Seventeen-year-old boxer Claressa Shields won a gold medal in the Olympics Thursday. It’s the first time women have competed in boxing in the Olympics, and it has been her goal to box in London since 2009. Shields was on the Leonard Lopate Show in February, along with her coach Jason Crutchfield and former pro fighter Christy Halbert, and you can listen to that interview here.
Shields and the other women who competed for a chance to fight in the 2012 Olympics were the subject of a radio documentary produced by WNYC’s Marianne McCune. Go For It: Life Lessons From Girl Boxers.
Robert Hughes brought great gusto and eloquence to the craft of art criticism. The native Australian could be scathing in his opinions, saying the art world had "finally turned into a kind of entropic, institutionalized parody of its old self.” He just died August 6, at the age of 74. You can hear his interview with Leonard from 2006, when he described his life before, and after, a traumatic car crash in 1999, from which he’d never quite recovered.
Gore Vidal was many things—a writer, social critic, playwright, political candidate, sometime actor, and perennial iconoclast. He was on the Leonard Lopate Show several times. You can listen to two of his more recent conversations below.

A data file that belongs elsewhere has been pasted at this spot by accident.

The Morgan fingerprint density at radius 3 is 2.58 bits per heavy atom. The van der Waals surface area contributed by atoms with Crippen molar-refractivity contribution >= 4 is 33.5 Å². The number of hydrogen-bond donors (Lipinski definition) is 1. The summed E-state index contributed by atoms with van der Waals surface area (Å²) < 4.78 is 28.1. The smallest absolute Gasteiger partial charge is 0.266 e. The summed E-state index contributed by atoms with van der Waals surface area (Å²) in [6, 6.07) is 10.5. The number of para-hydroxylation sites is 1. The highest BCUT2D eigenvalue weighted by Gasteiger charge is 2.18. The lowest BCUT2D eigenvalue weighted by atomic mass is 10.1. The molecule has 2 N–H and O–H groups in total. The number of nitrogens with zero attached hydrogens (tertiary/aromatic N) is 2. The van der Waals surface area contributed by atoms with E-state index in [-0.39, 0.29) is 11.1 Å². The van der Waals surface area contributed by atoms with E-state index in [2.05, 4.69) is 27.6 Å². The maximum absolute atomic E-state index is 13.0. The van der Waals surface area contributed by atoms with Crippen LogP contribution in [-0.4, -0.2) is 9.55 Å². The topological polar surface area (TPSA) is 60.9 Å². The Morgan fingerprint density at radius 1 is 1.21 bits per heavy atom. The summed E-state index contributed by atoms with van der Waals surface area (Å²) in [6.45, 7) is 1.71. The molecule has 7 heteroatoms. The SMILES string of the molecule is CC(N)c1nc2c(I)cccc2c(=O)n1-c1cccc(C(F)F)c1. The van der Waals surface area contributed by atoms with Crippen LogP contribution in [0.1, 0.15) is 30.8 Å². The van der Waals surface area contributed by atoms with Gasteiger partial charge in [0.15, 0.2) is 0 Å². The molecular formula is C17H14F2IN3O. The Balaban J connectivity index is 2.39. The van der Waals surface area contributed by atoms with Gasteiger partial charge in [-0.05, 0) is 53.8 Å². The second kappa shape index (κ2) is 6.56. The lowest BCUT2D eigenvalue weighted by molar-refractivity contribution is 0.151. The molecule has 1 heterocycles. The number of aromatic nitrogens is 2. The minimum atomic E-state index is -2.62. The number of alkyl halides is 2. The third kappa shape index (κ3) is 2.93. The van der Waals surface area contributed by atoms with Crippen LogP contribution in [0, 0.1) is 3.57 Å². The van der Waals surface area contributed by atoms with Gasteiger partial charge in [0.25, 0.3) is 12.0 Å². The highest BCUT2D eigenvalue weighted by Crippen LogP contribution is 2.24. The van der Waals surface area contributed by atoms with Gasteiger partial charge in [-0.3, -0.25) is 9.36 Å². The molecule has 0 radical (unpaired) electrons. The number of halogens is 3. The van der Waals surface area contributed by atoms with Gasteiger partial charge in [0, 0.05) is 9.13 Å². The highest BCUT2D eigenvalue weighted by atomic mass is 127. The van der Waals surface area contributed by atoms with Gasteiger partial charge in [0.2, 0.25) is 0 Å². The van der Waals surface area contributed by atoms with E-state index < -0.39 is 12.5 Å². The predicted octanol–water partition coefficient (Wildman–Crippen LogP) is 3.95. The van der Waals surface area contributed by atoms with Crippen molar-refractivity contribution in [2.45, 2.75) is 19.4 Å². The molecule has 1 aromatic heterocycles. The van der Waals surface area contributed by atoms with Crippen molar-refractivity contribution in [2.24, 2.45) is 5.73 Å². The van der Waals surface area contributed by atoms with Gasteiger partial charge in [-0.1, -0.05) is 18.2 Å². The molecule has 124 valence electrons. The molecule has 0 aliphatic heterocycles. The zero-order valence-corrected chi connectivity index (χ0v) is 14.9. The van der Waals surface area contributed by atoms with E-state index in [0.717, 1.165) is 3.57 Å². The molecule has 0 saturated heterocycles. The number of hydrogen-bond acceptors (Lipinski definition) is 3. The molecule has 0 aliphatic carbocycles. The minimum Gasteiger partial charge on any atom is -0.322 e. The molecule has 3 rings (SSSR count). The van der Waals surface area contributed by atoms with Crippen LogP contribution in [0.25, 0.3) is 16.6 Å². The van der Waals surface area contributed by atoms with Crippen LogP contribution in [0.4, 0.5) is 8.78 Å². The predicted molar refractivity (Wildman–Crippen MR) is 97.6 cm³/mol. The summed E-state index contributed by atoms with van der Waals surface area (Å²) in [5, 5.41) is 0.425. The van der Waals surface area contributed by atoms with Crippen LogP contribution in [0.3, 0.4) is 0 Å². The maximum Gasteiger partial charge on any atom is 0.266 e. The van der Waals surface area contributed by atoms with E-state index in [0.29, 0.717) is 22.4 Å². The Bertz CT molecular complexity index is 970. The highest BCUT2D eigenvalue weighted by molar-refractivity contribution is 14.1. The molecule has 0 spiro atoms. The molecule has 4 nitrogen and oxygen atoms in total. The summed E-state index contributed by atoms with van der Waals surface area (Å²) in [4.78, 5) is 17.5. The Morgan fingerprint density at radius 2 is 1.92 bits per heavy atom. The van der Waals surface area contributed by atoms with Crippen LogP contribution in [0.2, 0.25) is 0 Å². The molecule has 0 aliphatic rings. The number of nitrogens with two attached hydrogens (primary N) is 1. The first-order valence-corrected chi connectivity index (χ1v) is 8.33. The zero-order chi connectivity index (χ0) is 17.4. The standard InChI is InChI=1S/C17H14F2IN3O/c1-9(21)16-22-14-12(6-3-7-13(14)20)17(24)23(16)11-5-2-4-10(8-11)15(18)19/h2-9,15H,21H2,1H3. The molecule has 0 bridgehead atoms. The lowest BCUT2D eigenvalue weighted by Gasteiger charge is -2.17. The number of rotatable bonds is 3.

John Damani Mahama was on the Lopate Show on July 10 to discuss his memoir and his political rise to become the Vice President of Ghana. Yesterday, following the death of Pres. John Atta Mills, Mr. Mahama was sworn in as Ghana's 4th president. You can listen to Leonard's conversation with John Dramani Mahama:
Industrial hygienist and environmental health expert Monona Rossol was here last week to talk about the safety concerns about fire retardants. We got a lot of comments and questions during that segment, and Monona has responded with answers.
On March 27 filmmakers Nina Rosenblum and Daniel Allentuck were on the show to talk about their documentary “Ordinary Miracles: The Photo League’s New York.” Their film is opening in New York tonight at the Quad Cinema, and the filmmakers are doing a Q&A at the 7:00 screening.
Topher Grace really enjoyed making out with Scarlett Johansson in the movie “In Good Company.”
When the Pulitzer Prize winners were announced in April, many people were surprised that no fiction award was given this year. The publishing industry is understandably irritated by this decision—or indecision. Sig Gissler, the administrator of the Pulitzers for Columbia University, explained that a three-person jury chooses three finalists out of hundreds of books, then sends the finalists to the Pulitzer board, which, this year, was unable to determine a winner. The finalists were Karen Russell’s Swamplandia!, Denis Johnson’s Train Dreams, and David Foster Wallace’s The Pale King, published after the author’s death.
Weigh in: What novels do you think should have won this year? Leave a comment below to let us know!